Tuesday, October 25, 2011

The ABCs of music sales

A few months ago I decided to buy a certain album. It never happened. Either the CD skipped my mind when I was within range of a place to obtain it, or I didn't have time to stop in.

But I've been jonesing for new music after a long stretch of listening to the same tunes on the iPod. So this evening, as I walked past a hip little independent CD store on my way to grocery shopping, I decided to take the plunge.

I made my way to the Ms. Started scanning. And scanning. And scanning.

Ah yes. I'd forgotten.

The hip little independent CD store, like so many other CD stores, doesn't alphabetize its CDs. Or, rather, it does only to a point. All the Ma bands and artists are together, but within Ma it's a total free-for-all.

The result: It took much longer than it should have to discover that this store does not, in fact, carry anything by Barry Manilow.

* * *

I have a theory about why filing is so sloppy in these places. The longer customers have to flip through CDs to find what they're looking for, the more likely they'll be to stumble across something else they wanted, but hadn't been thinking about. While looking for Manilow, for instance, I saw the Dave Matthews Band and combed through their stuff for a song I liked.

It's a clever strategy, but one that ought to be retired. Music retailers, please take note ...

#1: There has been a tremendous drop in CD sales over the past 10 years. I don't need to tell you this. If you're managing to survive now, it's largely because so much of your competition has died.

#2: Gen-Xers (and people older than Gen-Xers) like CDs. We like digital downloads too, but we're more likely than Millennials to crave a product we can hold in our hands.

#3: One of the draws of digital music is that it takes no time at all to find what we're looking for. Enter your search term, hit return, and there it is.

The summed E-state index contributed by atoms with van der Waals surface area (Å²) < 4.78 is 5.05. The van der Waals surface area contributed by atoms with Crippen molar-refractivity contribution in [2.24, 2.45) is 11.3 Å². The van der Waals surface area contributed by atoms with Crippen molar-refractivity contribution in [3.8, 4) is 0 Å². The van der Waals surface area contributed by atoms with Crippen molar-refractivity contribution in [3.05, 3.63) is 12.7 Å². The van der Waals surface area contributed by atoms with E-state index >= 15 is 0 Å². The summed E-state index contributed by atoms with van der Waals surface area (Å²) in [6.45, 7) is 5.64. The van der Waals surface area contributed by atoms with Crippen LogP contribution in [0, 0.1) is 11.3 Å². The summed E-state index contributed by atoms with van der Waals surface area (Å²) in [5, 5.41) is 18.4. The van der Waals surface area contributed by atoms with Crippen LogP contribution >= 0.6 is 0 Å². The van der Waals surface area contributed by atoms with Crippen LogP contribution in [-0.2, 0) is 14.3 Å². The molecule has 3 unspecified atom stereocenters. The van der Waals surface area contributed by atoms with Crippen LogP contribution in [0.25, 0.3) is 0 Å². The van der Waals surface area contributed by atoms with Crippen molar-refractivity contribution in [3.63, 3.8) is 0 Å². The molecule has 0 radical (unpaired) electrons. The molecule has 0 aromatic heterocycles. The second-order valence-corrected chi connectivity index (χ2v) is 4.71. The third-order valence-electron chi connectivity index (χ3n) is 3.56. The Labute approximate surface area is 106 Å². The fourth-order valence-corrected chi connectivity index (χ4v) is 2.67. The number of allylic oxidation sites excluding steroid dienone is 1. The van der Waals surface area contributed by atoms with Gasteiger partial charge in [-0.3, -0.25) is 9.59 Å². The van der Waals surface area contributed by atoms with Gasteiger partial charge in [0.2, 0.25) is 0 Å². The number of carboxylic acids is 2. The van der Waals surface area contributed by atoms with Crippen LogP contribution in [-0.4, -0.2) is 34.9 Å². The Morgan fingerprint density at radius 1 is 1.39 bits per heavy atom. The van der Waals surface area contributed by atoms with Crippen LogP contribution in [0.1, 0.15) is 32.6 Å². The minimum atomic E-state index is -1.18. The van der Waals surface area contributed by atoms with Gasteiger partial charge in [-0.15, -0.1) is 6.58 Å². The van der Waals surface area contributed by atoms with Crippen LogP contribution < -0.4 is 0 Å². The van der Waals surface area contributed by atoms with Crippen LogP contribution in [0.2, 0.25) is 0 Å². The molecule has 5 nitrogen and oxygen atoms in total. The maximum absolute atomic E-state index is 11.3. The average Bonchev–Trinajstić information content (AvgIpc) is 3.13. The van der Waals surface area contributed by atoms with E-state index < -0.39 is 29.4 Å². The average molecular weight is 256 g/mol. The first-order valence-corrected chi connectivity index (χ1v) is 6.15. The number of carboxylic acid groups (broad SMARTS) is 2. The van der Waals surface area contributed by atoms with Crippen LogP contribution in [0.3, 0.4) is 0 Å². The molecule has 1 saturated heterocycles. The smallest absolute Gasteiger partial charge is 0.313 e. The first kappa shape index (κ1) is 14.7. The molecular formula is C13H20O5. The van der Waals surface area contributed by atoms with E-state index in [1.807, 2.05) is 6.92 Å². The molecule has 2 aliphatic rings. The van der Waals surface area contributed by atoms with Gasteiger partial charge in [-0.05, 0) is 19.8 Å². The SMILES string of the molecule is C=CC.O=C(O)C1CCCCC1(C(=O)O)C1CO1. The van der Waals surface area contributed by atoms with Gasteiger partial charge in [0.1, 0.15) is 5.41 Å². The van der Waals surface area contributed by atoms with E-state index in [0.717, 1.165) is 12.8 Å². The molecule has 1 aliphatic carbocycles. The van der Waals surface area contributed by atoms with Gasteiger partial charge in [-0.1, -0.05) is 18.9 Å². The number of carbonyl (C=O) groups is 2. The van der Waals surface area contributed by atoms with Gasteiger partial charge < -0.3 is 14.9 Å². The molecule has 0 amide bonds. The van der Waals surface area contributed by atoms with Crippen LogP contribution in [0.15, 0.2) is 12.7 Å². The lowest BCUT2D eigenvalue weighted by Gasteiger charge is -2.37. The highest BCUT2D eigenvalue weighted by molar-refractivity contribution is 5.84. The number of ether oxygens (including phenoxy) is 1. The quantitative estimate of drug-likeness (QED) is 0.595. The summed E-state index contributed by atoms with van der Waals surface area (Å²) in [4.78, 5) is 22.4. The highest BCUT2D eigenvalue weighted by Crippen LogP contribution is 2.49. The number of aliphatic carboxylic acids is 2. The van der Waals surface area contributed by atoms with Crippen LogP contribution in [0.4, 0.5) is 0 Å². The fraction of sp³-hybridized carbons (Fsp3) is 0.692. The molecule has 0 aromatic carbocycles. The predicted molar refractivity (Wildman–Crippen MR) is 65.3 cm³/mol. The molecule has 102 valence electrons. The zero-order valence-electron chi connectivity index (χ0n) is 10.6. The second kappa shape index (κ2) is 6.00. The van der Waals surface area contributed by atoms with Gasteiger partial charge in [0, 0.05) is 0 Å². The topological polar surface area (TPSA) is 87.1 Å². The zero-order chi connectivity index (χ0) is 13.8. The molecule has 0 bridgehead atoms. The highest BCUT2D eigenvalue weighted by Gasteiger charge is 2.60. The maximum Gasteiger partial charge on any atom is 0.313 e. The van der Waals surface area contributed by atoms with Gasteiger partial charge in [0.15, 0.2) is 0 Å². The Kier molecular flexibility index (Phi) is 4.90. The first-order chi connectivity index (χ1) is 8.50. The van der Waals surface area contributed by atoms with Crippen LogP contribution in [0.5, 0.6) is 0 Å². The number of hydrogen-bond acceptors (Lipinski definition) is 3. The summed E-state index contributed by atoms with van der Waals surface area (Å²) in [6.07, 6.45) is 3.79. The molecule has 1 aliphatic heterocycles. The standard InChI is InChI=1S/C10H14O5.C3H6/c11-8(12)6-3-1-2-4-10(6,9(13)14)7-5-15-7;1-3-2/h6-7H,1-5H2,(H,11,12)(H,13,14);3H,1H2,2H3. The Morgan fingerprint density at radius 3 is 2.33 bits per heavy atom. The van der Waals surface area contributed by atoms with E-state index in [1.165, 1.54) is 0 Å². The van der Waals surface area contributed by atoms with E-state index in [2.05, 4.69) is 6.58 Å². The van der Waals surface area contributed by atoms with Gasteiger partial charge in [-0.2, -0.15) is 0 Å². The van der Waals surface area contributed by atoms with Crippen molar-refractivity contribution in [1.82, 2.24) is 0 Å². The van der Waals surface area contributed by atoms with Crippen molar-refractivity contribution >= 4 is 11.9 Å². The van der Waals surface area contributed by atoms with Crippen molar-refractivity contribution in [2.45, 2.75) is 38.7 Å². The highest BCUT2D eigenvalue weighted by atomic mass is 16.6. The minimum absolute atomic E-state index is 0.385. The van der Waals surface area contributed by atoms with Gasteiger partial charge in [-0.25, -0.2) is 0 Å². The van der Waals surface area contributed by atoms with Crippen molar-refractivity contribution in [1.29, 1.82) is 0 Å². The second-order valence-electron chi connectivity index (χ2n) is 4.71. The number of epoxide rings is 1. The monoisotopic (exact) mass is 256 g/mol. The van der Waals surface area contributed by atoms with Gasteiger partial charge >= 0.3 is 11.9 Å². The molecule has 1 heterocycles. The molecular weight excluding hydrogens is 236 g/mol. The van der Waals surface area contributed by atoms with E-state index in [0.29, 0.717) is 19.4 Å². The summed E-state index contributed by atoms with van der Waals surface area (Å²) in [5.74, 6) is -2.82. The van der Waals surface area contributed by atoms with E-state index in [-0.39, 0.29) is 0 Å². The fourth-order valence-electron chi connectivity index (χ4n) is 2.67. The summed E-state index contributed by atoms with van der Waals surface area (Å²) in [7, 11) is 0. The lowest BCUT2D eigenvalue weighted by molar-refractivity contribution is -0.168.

#4: Traveling to a brick-and-mortar store, poking around to locate our selections, and then walking back to checkout is already a greater time commitment than we absolutely have to invest. It annoys customers to spend many minutes on top of that, attempting to dig through your inventory, simply because no one could bother to shelve it properly.

#5: Gen-Xers are grown-ups. Have been for quite a while. We've got obligations, responsibilities, places to be. We're going to be even more annoyed than your average high school student (who probably doesn't want your CDs anyway) if we're delayed for no good reason.

* * *

The above rant is mostly pointless. In 10 or 20 years, I'll reread this and get all nostalgic about how people were still actually buying CDs. But just for grins and giggles, give my words some thought. Maybe with enhanced alphabetization, you'll be one of the few retailers that survive long enough to occupy the coveted collector's-item niche.

Sunday, October 23, 2011

Fight for Your Right (to Satire)

A few years ago, we made it to the second round of Tucson's Acoustic Battle of the Bands. To make things interesting, everybody participating was tasked with learning a new cover song ...

... from the Beastie Boys.

Beastie Boys tunes performed by sensitive folk singers are about as hilarious as you'd expect them to be. We had fun with it. Our pick was "Fight for Your Right (to Party)." We added a vocal melody (so nobody had to suffer the trauma of hearing me rap) and inserted a piano riff that kinda sorta echoed the original guitar riff but didn't sound anything like it. To make the goof complete, we played it totally straight.

What we didn't realize was that the Beastie Boys themselves didn't take the song any more seriously than we did.
... the Beasties hated the whole rocker scene, feeling it was populated by obnoxious, testosterone-laden douchebags. They wanted to poke fun at mindless party anthems like "Smoking in the Boys Room," so they cut the lyrics to "Fight for Your Right" as an in-joke before going on tour ... Thinking the song's success was hilarious, the Beasties made what they assumed was an equally ridiculous video to go along with it.

Slowly, they began to realize that the whole "parody" part was lost on most of the listening public, and the majority of their newfound fan base was now made up of the same toolbags they were making fun of.
Beastie Boys: That is awesome. I would have liked your song a whole lot more—or, you know, at all—if I'd realized it was satire.

In case you were curious, here's our heartfelt version, live from Ron the Drummer's living room.

Friday, October 7, 2011

By what definition?